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Thursday, 25 September 2008
Page: 1

Mr SWAN (Treasurer) (9:01 AM) —I move:

That this bill be now read a second time.

This government is committed to implementing an education revolution.

Education is the engine room of prosperity and helps create a fairer, more productive society.

It is the most effective way we know to build prosperity and spread opportunity.

A key part of the education revolution is helping parents meet the everyday costs of their children’s education.

Helping parents meet the costs of the books and the computers and the software our kids need to get the best start.

That is why the budget included $4.4 billion to create a new education tax refund.

The education tax refund is a refundable tax offset of 50 per cent of eligible education expenses for children undertaking primary and secondary school studies.

About 1.3 million families, with 2.7 million students, will be eligible for the refund.

This Bill will introduce the education tax refund.

Under the plan eligible families will be able to claim 50 per cent of eligible education expenses up to $750 for each child undertaking primary school, to provide a maximum tax offset of $375 per child, per year.

For children undertaking secondary school studies families will be able to claim 50 per cent of their eligible expenses up to $1,500 per child, to give a maximum tax offset of $750 per child, per year.

Eligible expenses for the purposes of the education tax refund are laptops, home computers, printers, paper, education software, school textbooks and associated materials and trade tools. This includes the purchase, lease, hire or hire-purchase costs of these items. In addition, the expenses of establishing and maintaining a home internet connection are also included.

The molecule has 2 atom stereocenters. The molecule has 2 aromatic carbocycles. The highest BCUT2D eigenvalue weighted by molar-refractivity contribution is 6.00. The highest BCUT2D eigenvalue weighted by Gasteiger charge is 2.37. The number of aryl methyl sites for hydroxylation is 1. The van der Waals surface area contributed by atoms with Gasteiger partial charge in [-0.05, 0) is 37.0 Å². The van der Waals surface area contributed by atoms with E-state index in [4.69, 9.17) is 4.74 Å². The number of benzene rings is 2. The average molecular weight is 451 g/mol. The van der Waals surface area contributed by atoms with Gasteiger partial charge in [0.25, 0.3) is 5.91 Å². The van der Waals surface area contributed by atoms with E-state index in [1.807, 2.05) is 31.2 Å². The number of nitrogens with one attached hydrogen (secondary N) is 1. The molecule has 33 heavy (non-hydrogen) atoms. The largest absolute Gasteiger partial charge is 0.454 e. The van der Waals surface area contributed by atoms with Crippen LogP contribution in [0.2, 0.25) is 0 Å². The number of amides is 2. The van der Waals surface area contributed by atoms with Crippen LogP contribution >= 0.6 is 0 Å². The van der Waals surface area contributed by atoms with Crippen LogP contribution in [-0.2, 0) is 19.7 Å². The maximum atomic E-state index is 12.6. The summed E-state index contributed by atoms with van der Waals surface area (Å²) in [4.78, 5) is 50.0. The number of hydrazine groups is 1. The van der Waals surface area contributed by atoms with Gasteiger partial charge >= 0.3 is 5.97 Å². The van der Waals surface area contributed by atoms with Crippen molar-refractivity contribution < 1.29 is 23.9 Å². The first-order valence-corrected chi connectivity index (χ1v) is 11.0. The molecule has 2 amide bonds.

Parents and others entitled to family tax benefit part A and who have children undertaking primary or secondary school studies will be eligible for the education tax refund.

In addition, those who would be eligible for family tax benefit part A in respect of a child but for the fact that they or the child are in receipt of other payments such as youth allowance, disability support pension or Abstudy living allowance are also eligible for the education tax refund.

Students who are living independently from their parents may also be eligible for the education tax refund for their own expenses.

This tax offset will apply to eligible expenses incurred from 1 July 2008. Those eligible for the education tax refund should start keeping their receipts—I cannot stress this enough—to allow them to claim the tax offset in their 2008-9 income tax return from 1 July 2009.

Those not required to lodge an income tax return will be able to access their entitlement to the offset through the Australian Taxation Office by lodging a separate form at the end of the 2008-9 financial year.

The education tax refund legislation will apply to the 2008-09 income tax year.

It will help families invest in their children’s education—at the same time that the government is investing in a better education system.

For Labor, better education is the cornerstone of a decent society.

Education increases productivity and participation, it builds prosperity and it also offers the hope of breaking the intergenerational cycle of poverty.

While our predecessors spoke of improving Australia’s education system, we are getting on with the job of real education reform.

Full details of amendments relating to the education tax refund are contained in the explanatory memorandum.

Debate (on motion by Mr Wood) adjourned.